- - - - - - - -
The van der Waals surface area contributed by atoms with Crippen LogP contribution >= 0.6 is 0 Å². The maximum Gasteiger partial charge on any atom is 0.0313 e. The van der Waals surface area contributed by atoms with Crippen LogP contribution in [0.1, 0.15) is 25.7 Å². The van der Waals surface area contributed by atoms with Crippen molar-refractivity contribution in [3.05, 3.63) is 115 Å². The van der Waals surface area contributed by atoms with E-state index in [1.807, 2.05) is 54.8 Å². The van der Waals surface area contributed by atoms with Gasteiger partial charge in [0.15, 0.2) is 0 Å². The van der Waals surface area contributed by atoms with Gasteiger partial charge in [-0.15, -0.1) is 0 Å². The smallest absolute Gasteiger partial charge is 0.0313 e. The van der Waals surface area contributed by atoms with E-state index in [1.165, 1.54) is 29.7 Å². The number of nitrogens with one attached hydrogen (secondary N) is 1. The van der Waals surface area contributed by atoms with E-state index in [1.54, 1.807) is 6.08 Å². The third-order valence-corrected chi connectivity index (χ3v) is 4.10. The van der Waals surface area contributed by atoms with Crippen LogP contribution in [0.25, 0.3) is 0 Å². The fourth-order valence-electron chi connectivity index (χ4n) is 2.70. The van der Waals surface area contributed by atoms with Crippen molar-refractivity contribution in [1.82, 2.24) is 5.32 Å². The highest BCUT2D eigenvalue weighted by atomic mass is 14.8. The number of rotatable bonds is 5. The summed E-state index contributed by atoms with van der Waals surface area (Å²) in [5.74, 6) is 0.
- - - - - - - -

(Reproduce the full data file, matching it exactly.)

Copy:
The van der Waals surface area contributed by atoms with Crippen LogP contribution >= 0.6 is 0 Å². The maximum Gasteiger partial charge on any atom is 0.0313 e. The van der Waals surface area contributed by atoms with Crippen LogP contribution in [0.1, 0.15) is 25.7 Å². The van der Waals surface area contributed by atoms with Crippen molar-refractivity contribution in [3.05, 3.63) is 115 Å². The van der Waals surface area contributed by atoms with E-state index in [1.807, 2.05) is 54.8 Å². The van der Waals surface area contributed by atoms with Gasteiger partial charge in [0.15, 0.2) is 0 Å². The van der Waals surface area contributed by atoms with Gasteiger partial charge in [-0.15, -0.1) is 0 Å². The smallest absolute Gasteiger partial charge is 0.0313 e. The van der Waals surface area contributed by atoms with E-state index in [1.165, 1.54) is 29.7 Å². The number of nitrogens with one attached hydrogen (secondary N) is 1. The van der Waals surface area contributed by atoms with E-state index in [1.54, 1.807) is 6.08 Å². The third-order valence-corrected chi connectivity index (χ3v) is 4.10. The van der Waals surface area contributed by atoms with Crippen LogP contribution in [0.25, 0.3) is 0 Å². The fourth-order valence-electron chi connectivity index (χ4n) is 2.70. The van der Waals surface area contributed by atoms with Crippen molar-refractivity contribution in [1.82, 2.24) is 5.32 Å². The highest BCUT2D eigenvalue weighted by atomic mass is 14.8. The number of rotatable bonds is 5. The summed E-state index contributed by atoms with van der Waals surface area (Å²) in [5.74, 6) is 0.